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Simple and Engaging Leprechaun Traps in the Classroom

A leprechaun stands beside a simple classroom trap on Saint Patrick's Day

Every March I see pictures on social media of absolutely beautiful leprechaun traps that students have made at home as a family project before bringing to school for St. Patrick’s Day. While I think there is definite value in that kind of parent-child experience, I have only ever done leprechaun traps as an in-class activity for a few reasons. Planning and constructing simple traps at school can make for an incredibly engaging and educational day that children will remember for the rest of the year (and beyond!). Completing this activity in class is also an excellent opportunity for collaboration and provides a chance for all students to participate equally, regardless of their home environment. Making leprechaun traps in the classroom is less about creating something flashy or cute and more about the meaningful critical thinking and engineering strategies students practice as they plan and construct their creations.

Learning About Leprechauns

Before getting to the trap building, your students will need to build on their background knowledge of leprechauns to come up with a purpose for the activity. After discussing what children already know about leprechauns (you can make a KWL chart if you’d like), reading a book or two about St. Patrick’s Day and leprechauns will set the stage for this activity.
A photo of five books that will help prepare students to make leprechaun traps this St. Patrick's Day

Some of my favorite leprechaun books are (affiliate links):

Fiona’s Luck: A clever Irish woman is able to trick the leprechauns into returning luck to Ireland. This fun story has a lesson about the importance of wit over luck.

The Night Before St. Patrick’s Day: Tim and Maureen attempt to trap a leprechaun but end up getting tricked. This one has simple, rhyming text.

Tim O’Toole and the Wee Folk: This story, which could be compared and contrasted with Jack and the Beanstalk, involves leprechauns (called little ones and wee folk), tricks, and treasures. Just as a heads up–it also includes a little violence (the leprechauns hit peoples’ legs with sticks), but it is presented in a silly way.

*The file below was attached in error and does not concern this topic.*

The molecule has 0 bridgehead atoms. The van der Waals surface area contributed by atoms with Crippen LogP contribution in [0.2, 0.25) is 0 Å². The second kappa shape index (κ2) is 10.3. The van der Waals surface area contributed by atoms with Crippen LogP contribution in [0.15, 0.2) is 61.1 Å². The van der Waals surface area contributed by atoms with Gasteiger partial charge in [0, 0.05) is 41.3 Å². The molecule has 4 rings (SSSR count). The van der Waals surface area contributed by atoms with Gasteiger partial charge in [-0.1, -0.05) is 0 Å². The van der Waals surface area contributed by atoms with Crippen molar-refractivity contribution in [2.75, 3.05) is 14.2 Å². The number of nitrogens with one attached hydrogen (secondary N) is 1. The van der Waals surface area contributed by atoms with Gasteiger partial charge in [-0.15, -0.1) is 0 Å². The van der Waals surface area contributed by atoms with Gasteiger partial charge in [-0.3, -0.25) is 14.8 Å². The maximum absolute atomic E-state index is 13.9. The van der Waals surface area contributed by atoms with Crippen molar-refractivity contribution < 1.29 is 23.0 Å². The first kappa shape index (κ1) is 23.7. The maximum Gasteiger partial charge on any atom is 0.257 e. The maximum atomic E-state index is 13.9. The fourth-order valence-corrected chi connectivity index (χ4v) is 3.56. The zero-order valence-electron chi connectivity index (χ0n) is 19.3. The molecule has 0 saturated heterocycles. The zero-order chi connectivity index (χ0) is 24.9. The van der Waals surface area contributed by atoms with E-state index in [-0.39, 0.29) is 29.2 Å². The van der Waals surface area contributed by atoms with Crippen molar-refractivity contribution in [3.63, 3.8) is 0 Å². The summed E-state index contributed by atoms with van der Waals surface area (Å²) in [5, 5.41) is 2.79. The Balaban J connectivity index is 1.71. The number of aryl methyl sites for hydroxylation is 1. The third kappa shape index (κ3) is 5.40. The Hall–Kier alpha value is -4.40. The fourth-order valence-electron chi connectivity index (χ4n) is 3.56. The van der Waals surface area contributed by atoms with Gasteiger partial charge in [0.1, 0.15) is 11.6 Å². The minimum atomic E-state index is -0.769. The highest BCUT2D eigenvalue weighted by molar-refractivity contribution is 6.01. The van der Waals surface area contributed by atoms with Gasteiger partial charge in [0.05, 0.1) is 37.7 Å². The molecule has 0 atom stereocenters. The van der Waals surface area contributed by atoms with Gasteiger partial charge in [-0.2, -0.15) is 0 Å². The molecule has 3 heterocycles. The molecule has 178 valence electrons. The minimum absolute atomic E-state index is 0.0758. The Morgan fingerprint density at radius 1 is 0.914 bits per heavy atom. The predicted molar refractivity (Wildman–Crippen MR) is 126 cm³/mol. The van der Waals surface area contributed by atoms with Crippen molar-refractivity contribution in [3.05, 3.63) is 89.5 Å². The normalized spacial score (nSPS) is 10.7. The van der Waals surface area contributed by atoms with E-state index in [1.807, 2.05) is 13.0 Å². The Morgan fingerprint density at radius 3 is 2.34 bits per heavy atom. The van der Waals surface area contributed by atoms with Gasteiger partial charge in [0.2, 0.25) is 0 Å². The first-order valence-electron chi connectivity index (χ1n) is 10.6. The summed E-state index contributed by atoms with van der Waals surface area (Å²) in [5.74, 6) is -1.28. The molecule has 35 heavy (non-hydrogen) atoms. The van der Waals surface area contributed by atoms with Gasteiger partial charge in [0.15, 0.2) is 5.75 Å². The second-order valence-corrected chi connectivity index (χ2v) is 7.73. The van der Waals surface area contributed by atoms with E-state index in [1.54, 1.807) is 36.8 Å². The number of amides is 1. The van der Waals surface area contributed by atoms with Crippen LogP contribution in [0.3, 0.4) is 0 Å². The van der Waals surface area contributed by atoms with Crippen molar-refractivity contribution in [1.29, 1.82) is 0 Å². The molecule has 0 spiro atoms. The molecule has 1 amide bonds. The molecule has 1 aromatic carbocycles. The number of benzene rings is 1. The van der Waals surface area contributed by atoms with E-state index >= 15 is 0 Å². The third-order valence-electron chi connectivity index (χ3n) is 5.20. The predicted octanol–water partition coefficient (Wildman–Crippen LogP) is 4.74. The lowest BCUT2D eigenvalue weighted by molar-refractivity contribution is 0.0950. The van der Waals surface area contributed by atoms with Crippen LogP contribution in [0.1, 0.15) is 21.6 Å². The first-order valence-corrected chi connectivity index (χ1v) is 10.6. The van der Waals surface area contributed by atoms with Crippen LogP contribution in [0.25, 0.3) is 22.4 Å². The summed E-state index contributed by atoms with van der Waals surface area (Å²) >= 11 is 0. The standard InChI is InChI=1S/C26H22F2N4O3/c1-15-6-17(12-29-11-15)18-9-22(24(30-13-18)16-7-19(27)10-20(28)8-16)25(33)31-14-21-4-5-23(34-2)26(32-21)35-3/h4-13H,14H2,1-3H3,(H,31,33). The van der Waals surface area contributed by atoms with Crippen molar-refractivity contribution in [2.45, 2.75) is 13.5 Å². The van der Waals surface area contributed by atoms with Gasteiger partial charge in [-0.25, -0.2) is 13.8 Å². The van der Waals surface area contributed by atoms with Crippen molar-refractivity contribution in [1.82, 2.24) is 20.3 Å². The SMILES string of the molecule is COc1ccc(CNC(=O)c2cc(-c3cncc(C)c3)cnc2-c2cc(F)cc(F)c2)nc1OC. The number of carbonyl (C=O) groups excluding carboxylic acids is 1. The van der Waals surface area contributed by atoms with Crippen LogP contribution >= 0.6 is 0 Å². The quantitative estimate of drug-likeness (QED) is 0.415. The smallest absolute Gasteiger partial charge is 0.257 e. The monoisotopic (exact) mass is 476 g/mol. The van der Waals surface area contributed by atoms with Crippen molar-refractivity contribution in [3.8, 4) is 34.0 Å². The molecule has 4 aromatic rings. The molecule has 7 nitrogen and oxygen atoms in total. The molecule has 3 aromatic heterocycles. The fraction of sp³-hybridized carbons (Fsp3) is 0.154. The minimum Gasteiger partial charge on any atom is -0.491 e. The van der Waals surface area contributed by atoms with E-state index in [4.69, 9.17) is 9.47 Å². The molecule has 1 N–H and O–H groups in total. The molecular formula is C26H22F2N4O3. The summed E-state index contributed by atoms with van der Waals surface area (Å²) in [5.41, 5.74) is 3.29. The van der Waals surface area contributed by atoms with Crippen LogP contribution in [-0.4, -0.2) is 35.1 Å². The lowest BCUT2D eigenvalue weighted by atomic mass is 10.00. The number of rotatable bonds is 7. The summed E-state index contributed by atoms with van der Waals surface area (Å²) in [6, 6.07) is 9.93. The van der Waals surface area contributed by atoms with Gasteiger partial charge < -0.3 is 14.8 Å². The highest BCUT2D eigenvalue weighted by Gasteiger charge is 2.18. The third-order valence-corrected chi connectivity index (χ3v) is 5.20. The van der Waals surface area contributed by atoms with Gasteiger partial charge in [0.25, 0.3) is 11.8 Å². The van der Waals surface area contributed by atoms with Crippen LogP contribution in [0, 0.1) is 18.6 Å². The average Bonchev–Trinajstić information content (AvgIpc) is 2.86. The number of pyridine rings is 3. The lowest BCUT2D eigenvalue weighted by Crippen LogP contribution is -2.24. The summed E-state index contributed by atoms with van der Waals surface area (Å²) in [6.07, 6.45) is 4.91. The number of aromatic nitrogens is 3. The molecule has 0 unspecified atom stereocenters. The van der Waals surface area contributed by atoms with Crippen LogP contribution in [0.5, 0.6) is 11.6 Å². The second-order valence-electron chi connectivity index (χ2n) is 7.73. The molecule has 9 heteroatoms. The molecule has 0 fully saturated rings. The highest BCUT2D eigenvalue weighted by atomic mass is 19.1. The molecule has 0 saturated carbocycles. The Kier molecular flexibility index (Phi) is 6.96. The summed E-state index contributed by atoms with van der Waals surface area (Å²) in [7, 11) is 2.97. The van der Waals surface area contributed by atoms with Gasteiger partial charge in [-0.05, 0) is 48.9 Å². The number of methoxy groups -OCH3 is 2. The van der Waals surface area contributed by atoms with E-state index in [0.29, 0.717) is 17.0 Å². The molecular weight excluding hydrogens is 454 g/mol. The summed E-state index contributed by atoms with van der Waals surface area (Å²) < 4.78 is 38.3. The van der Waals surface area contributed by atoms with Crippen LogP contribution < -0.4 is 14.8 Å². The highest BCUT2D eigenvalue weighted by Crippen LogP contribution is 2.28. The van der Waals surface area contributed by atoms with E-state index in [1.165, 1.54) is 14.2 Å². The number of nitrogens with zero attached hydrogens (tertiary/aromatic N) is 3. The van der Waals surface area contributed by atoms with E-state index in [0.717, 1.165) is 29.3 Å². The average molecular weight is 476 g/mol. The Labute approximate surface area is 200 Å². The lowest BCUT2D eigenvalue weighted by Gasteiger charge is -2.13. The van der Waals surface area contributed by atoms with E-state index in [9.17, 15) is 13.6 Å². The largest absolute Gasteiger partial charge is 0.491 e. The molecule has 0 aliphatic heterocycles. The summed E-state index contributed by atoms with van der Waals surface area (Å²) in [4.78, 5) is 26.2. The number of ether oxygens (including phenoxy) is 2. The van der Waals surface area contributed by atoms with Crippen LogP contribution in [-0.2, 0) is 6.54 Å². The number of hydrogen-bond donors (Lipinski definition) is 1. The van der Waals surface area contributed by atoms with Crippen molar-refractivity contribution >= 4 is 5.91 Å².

The Story of the Leprechaun: This cute story gives a lot of background about leprechaun legends and retells a traditional tale of a leprechaun tricking a gold-seeker. 

That’s What Leprechauns Do: This story tells of three leprechauns who play a few funny tricks on the way to completing their main job of putting a pot of gold at the end of the rainbow.

After learning about leprechauns and the legends associated with them, the purpose of building a trap will be clear: catch a leprechaun to get him to tell where the gold is hidden!


Talking About Traps

Photos of a lobster trap, a venus fly trap, and a student-made leprechaun trap

A useful next step is to talk about various kinds of traps and what they are used for in real life. Your students may be able to come up with a few kinds of traps on their own, which you can then discuss (How do they work? Would they be a good option for catching a leprechaun?). Some traps children might be able to think of on their own (depending on their life experiences) are mouse traps, spider webs, or crab or lobster traps. Showing photos of various kinds of traps and talking about how they work (bait? trigger?) will help get the kids’ wheels turning. The PowerPoint presentation in my leprechaun set includes photo examples of traps with explanations of how they work.


Making a Plan